I recommend this recipe, both because it is very tasty, and visually impressive, but also it is pretty quick to make – provided you have a food processor to grate the beets.  The beet sauce and ricotta topping can all be done ahead, and then the pasta cooked at the last minute.  Try it and amaze your non-wimpy friends!


The table looked colorful and festive. In short - exquisite!

Sunday, November 24, 2013

A Sisyphean Day


They just keep coming down!



But there is the occasional bright spot!

Friday, November 22, 2013

Another Birthday


A mish mash of Christmas decor  preparations

Actually, it’s not a birthday - or I should say not my birthday - but on my real one, Samos and I, although we tried, did not manage to get together and have been unable to until now.  So we celebrated it with a lovely lunch at a new-to-us vegetarian restaurant and some fun shopping.  He knew that Rebecca and I would not have been to this restaurant, as it required a long drive and some tricky navigation, neither of which are my special enthusiasms.  Au contraire!  I loathe both of them.  So it was a fun treat, with good company and delicious food.  Then we went plant shopping (for him – although I could not resist getting at least one.)  I thought that the nursery was unusual in that it combined a Christmas store and a nursery.  However, when I tried to google it, I discovered that this is not unusual at all, au contraire again – it is très ordinaire! There are lots of them.  The folks at Rosso’s do the Christmas décor for many local stores and business, including some pretty big names – store-wise.

Then we went to an antique mall that we like, and I got some soup spoons, my lack of which has been highlighted by several recent winter meals.  Samos made a new friend.  Don’t they seem to be smiling at one another?




This second one seems not quite so charmed by him.


My birthday gift made me shriek with joy!  There it is on the very left.  A Queen Elizabeth Silver Jubilee commemorative tea caddy.  Yay! Why do I love these Royal Family tchotchkes?  I can’t say.  My personal connection with them is pretty minimal.  In fact, non-existent, but nonetheless, I adore them all, along with all the related memorabilia.



Tuesday, November 19, 2013

A Banner Day




Happy Birthday to Dakki!  It’s the fiftieth anniversary of her thirty-ninth birthday.  Imagine being the same age for fifty years.  It seems impossible, but Dakki has done it.  I recall once, years ago, when Dakki had been thirty-nine for several decades, the two of us were in a bank setting up a new account, or some such thing.  The bank clerk asked Dakki how old she was, and she promptly replied, “Thirty-nine.”  Then, he asked for her date of birth.  Not being in the least adept at quick mental math, she simply gaped at him.  As I promptly supplied the appropriate date, Dakki looked relieved, and I believe that the bank man was relieved as well. 


So once again, Happy Birthday to my darling and adored Auntie!

She seems to be quite the party animal!  Some of Dakki’s friends gave her a party earlier in the day, and she is getting another party on the weekend, as everyone was going to work today.  But alas, I was ill and couldn’t go. I managed to pull myself together enough to heat up some leftovers and make my superior five minute lemon cake so that we could have a tiny party on the proper day – just the two of us.  After our dinner and cake, we watched an episode of The Irish RM – one of my favorite Masterpiece Theaters from about the time that Dakki had been thirty-nine for only about thirty years. It was a nice birthday for Dakki and a nice sick day for me.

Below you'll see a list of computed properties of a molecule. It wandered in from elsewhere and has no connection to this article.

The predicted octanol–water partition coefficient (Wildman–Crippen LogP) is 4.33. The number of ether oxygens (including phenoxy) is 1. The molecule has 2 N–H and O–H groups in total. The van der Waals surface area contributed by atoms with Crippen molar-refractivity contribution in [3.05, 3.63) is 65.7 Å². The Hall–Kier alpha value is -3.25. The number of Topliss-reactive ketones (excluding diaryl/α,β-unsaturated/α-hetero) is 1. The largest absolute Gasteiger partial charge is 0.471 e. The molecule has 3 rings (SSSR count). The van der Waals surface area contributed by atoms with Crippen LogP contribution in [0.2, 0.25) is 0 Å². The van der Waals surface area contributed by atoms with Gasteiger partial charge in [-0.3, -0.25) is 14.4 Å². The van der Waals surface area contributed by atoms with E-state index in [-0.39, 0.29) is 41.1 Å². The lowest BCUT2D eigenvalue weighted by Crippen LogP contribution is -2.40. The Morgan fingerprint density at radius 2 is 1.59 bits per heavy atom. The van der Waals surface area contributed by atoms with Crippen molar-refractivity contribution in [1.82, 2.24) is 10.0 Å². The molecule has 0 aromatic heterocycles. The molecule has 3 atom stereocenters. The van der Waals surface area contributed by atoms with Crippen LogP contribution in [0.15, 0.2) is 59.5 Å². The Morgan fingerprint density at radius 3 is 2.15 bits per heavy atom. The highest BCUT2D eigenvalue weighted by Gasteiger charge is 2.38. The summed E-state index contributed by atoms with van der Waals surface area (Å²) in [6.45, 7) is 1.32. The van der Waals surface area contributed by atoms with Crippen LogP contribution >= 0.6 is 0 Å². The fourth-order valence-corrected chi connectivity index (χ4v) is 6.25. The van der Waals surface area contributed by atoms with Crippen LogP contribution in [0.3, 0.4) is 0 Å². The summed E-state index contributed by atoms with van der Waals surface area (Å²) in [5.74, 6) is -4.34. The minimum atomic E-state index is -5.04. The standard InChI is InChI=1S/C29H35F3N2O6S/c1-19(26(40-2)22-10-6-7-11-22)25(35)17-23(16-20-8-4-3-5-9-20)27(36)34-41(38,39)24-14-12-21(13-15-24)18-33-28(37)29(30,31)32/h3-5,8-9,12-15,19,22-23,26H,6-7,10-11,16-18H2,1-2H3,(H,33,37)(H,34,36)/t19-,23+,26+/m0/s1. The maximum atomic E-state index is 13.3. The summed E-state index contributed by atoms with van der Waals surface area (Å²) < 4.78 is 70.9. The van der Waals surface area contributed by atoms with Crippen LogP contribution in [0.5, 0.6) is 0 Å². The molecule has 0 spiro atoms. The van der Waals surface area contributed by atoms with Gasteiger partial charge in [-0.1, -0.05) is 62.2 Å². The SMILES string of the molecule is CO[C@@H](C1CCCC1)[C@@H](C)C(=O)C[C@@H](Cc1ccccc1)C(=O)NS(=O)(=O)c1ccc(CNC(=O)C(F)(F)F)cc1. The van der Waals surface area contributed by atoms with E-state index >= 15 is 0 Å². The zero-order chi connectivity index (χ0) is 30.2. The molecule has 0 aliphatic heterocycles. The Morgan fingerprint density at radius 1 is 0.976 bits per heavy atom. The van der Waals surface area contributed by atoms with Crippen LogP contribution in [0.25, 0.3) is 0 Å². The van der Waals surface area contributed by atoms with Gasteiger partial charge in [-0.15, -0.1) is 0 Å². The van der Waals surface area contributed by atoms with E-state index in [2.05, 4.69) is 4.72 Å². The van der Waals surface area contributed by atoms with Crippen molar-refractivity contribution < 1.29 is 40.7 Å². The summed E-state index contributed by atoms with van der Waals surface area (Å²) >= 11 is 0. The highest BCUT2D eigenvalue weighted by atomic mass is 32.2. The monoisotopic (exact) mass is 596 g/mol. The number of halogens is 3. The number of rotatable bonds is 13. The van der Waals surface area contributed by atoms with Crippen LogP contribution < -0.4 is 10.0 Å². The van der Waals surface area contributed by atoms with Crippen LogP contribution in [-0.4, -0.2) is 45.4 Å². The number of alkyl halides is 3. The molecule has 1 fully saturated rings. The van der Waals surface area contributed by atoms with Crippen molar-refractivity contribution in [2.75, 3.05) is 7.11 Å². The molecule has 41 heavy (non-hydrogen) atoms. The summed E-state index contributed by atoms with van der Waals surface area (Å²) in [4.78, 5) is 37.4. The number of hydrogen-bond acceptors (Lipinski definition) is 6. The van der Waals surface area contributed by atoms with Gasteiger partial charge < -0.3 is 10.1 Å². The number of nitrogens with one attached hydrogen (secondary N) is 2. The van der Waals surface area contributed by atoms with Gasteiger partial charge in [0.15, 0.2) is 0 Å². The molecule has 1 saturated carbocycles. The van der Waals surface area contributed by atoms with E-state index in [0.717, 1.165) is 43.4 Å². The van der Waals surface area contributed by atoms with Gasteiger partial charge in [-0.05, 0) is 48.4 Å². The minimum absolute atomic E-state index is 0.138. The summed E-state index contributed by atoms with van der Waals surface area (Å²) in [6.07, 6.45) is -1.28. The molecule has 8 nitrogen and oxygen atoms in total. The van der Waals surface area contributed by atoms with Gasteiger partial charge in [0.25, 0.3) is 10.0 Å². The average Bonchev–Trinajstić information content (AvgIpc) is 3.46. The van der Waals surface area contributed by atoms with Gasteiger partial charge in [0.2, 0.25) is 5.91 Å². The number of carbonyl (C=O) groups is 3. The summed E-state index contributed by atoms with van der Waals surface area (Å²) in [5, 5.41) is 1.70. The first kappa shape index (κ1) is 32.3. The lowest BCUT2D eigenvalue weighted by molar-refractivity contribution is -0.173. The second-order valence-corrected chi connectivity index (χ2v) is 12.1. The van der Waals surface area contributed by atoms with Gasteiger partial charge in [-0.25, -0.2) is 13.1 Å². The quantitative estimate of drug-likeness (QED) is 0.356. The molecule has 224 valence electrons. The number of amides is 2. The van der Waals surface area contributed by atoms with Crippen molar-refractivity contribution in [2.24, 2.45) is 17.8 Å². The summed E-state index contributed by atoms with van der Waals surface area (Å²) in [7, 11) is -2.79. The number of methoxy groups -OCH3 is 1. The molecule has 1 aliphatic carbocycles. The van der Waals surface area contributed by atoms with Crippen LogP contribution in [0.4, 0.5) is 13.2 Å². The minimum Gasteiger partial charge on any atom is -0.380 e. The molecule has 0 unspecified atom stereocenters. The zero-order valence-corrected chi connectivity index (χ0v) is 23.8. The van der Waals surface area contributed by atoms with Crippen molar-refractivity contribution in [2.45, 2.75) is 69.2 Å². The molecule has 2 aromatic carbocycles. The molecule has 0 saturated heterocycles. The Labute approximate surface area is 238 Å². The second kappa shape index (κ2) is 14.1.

Friday, November 15, 2013

An Energetic Morning

Amanitas make me happy - looking at them, I mean - not tasting them. 

A few months ago, I noted that Rebecca and I had started running together several times a week.  It would be more accurate to say that she prods me on, and I whine, trotting along at a pace barely faster than walking. One could by no stretch of the imagination actually call it running.  Meanwhile she runs circles around me just like Leslie did when we took him on country walks. And when I am not there, she runs, runs, runs.  Real running.  But about six weeks ago, we both had almost simultaneous injuries which slowed us down and necessitated a recovery period.  I did something to my hip and she did something to a tendon or two.  So it had been a goodly time since we had “run” together.  We were a little nervous about how it would go when we recommenced our regimen.  The very first time, when she finally managed to coax me into running shoes and out of the house, we went .8 mile, and I thought I was going to die.  But gradually we got better, and were going a whole 5K (sounds much more impressive than 3.5 miles, doesn’t it.)  I was afraid that after the hiatus, I would have regressed back to .8 or less, and so, she admitted, was she.  For several days, I managed to come up with (really) legitimate excuses, but finally, I had none, and we agreed on our restarting date.  The morning of, I was hoping that she wouldn’t call to roust me out of bed, and she later confessed that she was a bit hopeful that I would refuse to get up.  But I didn’t.  Both being a tiny bit anxious about our injuries, we agreed that we would not overdo it.  No problem there for me.  I never over do it, but Becca has high exercise ideals.  So, we are back in the saddle with our fun morning runs.  This time we went through Volunteer Park, saw lovely amanitas, rode the camels, and visited the Civil War Cemetery.